Creating the Uniform of Youth

There’s big money in the action sports industry. A subset of sports overall, when it comes to sports that young people 13-25 years-old want to learn, action sports, or primarily skateboarding, surfing, and snowboarding are among the most popular. Skullcandy leverages off this collision of sport, culture and apparel by creating must-have audio gear that’s become an unofficial uniform of youth.

January 12 2014 by Steve Rosenbaum


Mid-Market Company of the Week: Skullcandy

There’s big money in the action sports industry. A subset of sports overall, when it comes to sports that young people 13-25 years-old want to learn, action sports, or primarily skateboarding, surfing, and snowboarding are among the most popular. Throw in gamers, those who get their get their adrenaline fix while never leaving the couch, and you’re looking at significant swath of young people both domestically and abroad. No matter what sport they participate in or where they live, these athletes have one thing in common, the need for gear. Skullcandy leverages off this collision of sport, culture and apparel by creating must-have audio gear that’s become an unofficial uniform of youth.

Headquartered in Park City, Utah, Skullcandy has emerged as a global leader in performance audio and gaming headphones. The company markets and sells its products and accessories throughout the United States and, impressively, in more than 70 countries throughout the world. At the helm of Skullcandy is 38-year old Hoby Darling, who was hired away from Nike in 2013. “I was attracted to the company because of the significant market opportunity that I believe exists for Skullcandy, both within the headphone category as well as adjacent consumer electronic categories,” says Darling. “Skullcandy has tremendous brand recognition and a large and loyal consumer base. The pieces are in place to succeed.”

Darling’s goal is to create a marketing juggernaut along the lines of Nike’s most famous shoe, Air Jordans. Darling sees Skullcandy’s growth potential coming from emerging technologies. “I firmly believe that the headphone and overall audio category is on the verge of a multi-year product innovation cycle,” says Darling. “This will be fueled by advancements in consumer-relevant audio and communication technology that will change the way everyone listens to music and communicates with fans and family, from the hard-core audiophile to the casual listener.”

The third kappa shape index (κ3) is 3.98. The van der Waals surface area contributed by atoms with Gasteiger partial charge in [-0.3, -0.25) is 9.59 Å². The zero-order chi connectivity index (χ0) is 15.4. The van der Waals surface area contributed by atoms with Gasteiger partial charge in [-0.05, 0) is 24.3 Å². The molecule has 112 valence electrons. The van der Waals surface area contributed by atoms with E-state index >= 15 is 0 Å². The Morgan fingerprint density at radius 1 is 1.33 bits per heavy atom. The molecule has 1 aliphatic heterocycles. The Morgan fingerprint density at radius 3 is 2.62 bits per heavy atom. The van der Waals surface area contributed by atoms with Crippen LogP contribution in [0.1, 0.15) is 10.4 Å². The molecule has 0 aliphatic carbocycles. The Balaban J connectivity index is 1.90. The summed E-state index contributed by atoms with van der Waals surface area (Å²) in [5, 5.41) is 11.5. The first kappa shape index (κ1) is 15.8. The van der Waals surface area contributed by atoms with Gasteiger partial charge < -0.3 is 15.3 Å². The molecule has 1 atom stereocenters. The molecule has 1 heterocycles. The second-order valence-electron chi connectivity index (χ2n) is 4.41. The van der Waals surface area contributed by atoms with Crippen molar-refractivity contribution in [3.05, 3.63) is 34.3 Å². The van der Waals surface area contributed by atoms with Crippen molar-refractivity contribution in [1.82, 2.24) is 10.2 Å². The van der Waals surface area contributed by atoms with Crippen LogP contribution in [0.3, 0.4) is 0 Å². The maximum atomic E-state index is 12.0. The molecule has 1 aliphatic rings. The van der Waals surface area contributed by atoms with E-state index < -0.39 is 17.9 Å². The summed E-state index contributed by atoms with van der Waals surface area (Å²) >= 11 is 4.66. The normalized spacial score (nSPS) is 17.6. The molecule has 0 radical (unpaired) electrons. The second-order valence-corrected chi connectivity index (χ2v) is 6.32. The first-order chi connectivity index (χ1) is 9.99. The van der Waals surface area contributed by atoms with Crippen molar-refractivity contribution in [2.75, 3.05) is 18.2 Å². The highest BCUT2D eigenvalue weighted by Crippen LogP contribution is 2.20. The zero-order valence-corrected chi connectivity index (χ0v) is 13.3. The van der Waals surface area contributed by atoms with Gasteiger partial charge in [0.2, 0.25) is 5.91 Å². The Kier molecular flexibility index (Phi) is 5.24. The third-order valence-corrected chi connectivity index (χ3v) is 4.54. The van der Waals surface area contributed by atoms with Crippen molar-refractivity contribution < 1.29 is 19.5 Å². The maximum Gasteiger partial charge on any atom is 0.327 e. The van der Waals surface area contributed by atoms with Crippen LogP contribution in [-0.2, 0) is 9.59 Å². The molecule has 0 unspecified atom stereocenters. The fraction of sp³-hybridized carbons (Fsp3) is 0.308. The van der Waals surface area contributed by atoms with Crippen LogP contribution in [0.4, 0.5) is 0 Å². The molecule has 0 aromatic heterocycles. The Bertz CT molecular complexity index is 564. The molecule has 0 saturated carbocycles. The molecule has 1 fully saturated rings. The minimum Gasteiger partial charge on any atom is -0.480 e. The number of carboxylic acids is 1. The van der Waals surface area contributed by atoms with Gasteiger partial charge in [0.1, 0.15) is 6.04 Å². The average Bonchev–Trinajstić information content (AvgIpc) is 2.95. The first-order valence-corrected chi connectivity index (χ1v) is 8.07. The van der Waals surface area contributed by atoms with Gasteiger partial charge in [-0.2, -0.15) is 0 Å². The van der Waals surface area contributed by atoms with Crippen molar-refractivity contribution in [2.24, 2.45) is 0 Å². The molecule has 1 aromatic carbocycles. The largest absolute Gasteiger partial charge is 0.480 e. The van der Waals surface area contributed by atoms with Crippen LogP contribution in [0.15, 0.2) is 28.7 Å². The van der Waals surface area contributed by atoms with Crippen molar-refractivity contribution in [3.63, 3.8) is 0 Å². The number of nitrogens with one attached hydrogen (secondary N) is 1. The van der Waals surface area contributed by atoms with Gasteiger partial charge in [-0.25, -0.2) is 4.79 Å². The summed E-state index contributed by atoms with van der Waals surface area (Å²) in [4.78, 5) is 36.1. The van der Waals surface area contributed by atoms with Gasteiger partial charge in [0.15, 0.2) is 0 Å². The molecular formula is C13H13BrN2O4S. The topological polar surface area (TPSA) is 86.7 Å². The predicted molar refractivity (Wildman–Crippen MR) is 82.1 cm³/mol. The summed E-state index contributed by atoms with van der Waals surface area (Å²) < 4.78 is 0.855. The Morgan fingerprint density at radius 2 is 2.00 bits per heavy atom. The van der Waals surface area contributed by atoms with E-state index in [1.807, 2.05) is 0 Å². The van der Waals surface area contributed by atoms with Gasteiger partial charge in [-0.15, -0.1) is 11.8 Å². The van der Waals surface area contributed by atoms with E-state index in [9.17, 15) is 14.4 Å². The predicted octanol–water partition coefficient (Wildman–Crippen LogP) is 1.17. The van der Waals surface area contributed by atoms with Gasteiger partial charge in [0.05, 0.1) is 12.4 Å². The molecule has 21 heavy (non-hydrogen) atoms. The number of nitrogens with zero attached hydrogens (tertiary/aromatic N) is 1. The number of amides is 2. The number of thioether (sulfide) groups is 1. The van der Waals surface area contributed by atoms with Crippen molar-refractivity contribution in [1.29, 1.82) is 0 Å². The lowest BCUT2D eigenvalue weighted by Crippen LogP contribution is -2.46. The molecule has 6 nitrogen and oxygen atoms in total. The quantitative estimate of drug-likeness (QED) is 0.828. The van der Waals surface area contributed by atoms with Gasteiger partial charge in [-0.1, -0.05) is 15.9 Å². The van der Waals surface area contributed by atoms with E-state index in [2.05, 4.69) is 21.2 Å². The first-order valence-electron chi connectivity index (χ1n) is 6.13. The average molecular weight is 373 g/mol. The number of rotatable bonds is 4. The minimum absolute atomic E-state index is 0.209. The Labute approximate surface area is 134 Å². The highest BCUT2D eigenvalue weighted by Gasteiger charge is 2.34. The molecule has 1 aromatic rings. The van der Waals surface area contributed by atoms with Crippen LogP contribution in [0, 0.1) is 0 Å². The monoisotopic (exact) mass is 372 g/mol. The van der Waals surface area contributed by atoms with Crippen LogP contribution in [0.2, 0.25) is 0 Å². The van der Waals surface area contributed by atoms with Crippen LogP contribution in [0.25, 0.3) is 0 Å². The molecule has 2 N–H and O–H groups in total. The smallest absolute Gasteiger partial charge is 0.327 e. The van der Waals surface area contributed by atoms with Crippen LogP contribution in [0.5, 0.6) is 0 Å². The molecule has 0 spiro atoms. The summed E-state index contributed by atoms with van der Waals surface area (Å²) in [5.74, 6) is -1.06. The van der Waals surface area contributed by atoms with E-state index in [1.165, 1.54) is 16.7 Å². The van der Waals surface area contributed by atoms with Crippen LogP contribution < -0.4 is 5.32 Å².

Skullcandy’s results are impressive. Net sales for calendar year 2012 grew 28% to $297.7 million.

Darling is focusing on strategic partnerships to enhance Skullcandy’s revenue stream. These include supermodel Kate Upton, Toshiba (which will sell a line of Skullcandy themed laptops in China) and The Berrics (the most trafficked website in skateboarding). These partnerships dovetail with Darling’s management style, “My business philosophy is to edit and amplify,” he says. “Edit out areas of your business where you aren’t strongest and amplify what you do best. Do less, and do it bigger and better.”

Source: The Wall Street Journal / An Ironman Who Wasn’t Fit Enough / December 30, 2013
Source: Utah CEOs / Hoby Darling
Source: Utah Business / Hoby Darling: Amplifying What Skullcandy Does Best / July 9, 2013


Hoby Darling / CEO / Skullcandy

Size: 335 Employees
Location: Park City, UT
Goal: Helping his associates grow. Darling loves when people create and when they exceed even their own expectations. “It’s satisfying to watch people do things they never thought possible.”
Fact: Skullcandy is a relatively young company, founded in 2003.
Unique: Darling, a triathlete, participates in (and often leads) Skullcandy’s weekly team workout. When Mr. Darling joined the company in 2013, he started offering 6:30 a.m. boot-camp-style workouts at a space the company rents next to its offices. The sessions consist of push-ups, sit-ups, jumping exercises, polymetrics and sprints.

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